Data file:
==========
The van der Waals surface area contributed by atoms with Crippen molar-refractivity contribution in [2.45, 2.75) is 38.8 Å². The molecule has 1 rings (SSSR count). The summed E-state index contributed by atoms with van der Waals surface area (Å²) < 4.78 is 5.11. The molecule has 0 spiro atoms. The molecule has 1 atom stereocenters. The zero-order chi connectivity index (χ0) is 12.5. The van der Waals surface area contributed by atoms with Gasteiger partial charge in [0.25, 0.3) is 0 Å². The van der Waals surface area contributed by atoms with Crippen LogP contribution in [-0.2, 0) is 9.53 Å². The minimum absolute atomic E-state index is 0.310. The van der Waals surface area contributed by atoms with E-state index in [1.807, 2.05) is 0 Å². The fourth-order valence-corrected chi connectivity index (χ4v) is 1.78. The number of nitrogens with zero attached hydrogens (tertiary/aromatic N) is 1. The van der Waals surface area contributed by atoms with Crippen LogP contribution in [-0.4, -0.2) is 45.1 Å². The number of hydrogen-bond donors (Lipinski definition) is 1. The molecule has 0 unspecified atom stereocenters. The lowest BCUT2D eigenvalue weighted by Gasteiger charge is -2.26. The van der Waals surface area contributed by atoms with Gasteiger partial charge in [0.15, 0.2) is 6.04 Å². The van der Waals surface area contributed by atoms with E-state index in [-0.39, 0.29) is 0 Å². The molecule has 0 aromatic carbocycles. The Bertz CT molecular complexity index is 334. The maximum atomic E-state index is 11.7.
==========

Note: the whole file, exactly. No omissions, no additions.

The van der Waals surface area contributed by atoms with Crippen molar-refractivity contribution in [2.45, 2.75) is 38.8 Å². The molecule has 1 rings (SSSR count). The summed E-state index contributed by atoms with van der Waals surface area (Å²) < 4.78 is 5.11. The molecule has 0 spiro atoms. The molecule has 1 atom stereocenters. The zero-order chi connectivity index (χ0) is 12.5. The van der Waals surface area contributed by atoms with Gasteiger partial charge in [0.25, 0.3) is 0 Å². The van der Waals surface area contributed by atoms with Crippen LogP contribution in [-0.2, 0) is 9.53 Å². The minimum absolute atomic E-state index is 0.310. The van der Waals surface area contributed by atoms with E-state index in [1.807, 2.05) is 0 Å². The fourth-order valence-corrected chi connectivity index (χ4v) is 1.78. The number of nitrogens with zero attached hydrogens (tertiary/aromatic N) is 1. The van der Waals surface area contributed by atoms with Crippen LogP contribution in [-0.4, -0.2) is 45.1 Å². The number of hydrogen-bond donors (Lipinski definition) is 1. The molecule has 0 unspecified atom stereocenters. The lowest BCUT2D eigenvalue weighted by Gasteiger charge is -2.26. The van der Waals surface area contributed by atoms with Gasteiger partial charge in [0.15, 0.2) is 6.04 Å². The van der Waals surface area contributed by atoms with E-state index in [-0.39, 0.29) is 0 Å². The molecule has 0 aromatic carbocycles. The Bertz CT molecular complexity index is 334. The maximum atomic E-state index is 11.7.